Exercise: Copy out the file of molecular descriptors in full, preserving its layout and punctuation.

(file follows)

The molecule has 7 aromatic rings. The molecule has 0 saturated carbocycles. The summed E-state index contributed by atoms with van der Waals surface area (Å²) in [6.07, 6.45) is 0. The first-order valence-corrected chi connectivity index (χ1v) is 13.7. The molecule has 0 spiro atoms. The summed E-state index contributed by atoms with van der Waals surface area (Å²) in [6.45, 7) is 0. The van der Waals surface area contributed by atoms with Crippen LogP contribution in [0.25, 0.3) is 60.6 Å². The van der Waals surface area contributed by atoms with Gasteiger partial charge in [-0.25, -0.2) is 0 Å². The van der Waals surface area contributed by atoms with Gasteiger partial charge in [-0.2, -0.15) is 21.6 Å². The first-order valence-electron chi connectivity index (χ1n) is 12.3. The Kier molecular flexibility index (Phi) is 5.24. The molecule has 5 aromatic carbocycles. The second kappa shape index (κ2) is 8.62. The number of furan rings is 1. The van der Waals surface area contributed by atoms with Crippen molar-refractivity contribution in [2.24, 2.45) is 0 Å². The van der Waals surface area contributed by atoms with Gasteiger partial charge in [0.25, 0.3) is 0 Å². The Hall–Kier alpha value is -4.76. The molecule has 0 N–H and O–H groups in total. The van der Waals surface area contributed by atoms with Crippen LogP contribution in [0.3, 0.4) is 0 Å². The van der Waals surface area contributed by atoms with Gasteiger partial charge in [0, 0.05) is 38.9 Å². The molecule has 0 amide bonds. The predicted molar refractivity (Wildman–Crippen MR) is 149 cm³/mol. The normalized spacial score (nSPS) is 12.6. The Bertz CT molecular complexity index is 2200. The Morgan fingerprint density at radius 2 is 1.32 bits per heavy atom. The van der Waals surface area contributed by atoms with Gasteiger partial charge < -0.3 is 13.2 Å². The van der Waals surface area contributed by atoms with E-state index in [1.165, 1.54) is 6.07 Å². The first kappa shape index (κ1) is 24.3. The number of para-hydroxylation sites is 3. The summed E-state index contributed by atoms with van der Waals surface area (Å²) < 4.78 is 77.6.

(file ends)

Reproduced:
The molecule has 7 aromatic rings. The molecule has 0 saturated carbocycles. The summed E-state index contributed by atoms with van der Waals surface area (Å²) in [6.07, 6.45) is 0. The first-order valence-corrected chi connectivity index (χ1v) is 13.7. The molecule has 0 spiro atoms. The summed E-state index contributed by atoms with van der Waals surface area (Å²) in [6.45, 7) is 0. The van der Waals surface area contributed by atoms with Crippen LogP contribution in [0.25, 0.3) is 60.6 Å². The van der Waals surface area contributed by atoms with Gasteiger partial charge in [-0.25, -0.2) is 0 Å². The van der Waals surface area contributed by atoms with Gasteiger partial charge in [-0.2, -0.15) is 21.6 Å². The first-order valence-electron chi connectivity index (χ1n) is 12.3. The Kier molecular flexibility index (Phi) is 5.24. The molecule has 5 aromatic carbocycles. The second kappa shape index (κ2) is 8.62. The number of furan rings is 1. The van der Waals surface area contributed by atoms with Crippen molar-refractivity contribution in [2.24, 2.45) is 0 Å². The van der Waals surface area contributed by atoms with Gasteiger partial charge in [0.25, 0.3) is 0 Å². The Hall–Kier alpha value is -4.76. The molecule has 0 N–H and O–H groups in total. The van der Waals surface area contributed by atoms with Crippen LogP contribution in [0.3, 0.4) is 0 Å². The van der Waals surface area contributed by atoms with Gasteiger partial charge in [0, 0.05) is 38.9 Å². The molecule has 0 amide bonds. The predicted molar refractivity (Wildman–Crippen MR) is 149 cm³/mol. The normalized spacial score (nSPS) is 12.6. The Bertz CT molecular complexity index is 2200. The Morgan fingerprint density at radius 2 is 1.32 bits per heavy atom. The van der Waals surface area contributed by atoms with Gasteiger partial charge < -0.3 is 13.2 Å². The van der Waals surface area contributed by atoms with E-state index in [1.165, 1.54) is 6.07 Å². The first kappa shape index (κ1) is 24.3. The number of para-hydroxylation sites is 3. The summed E-state index contributed by atoms with van der Waals surface area (Å²) < 4.78 is 77.6.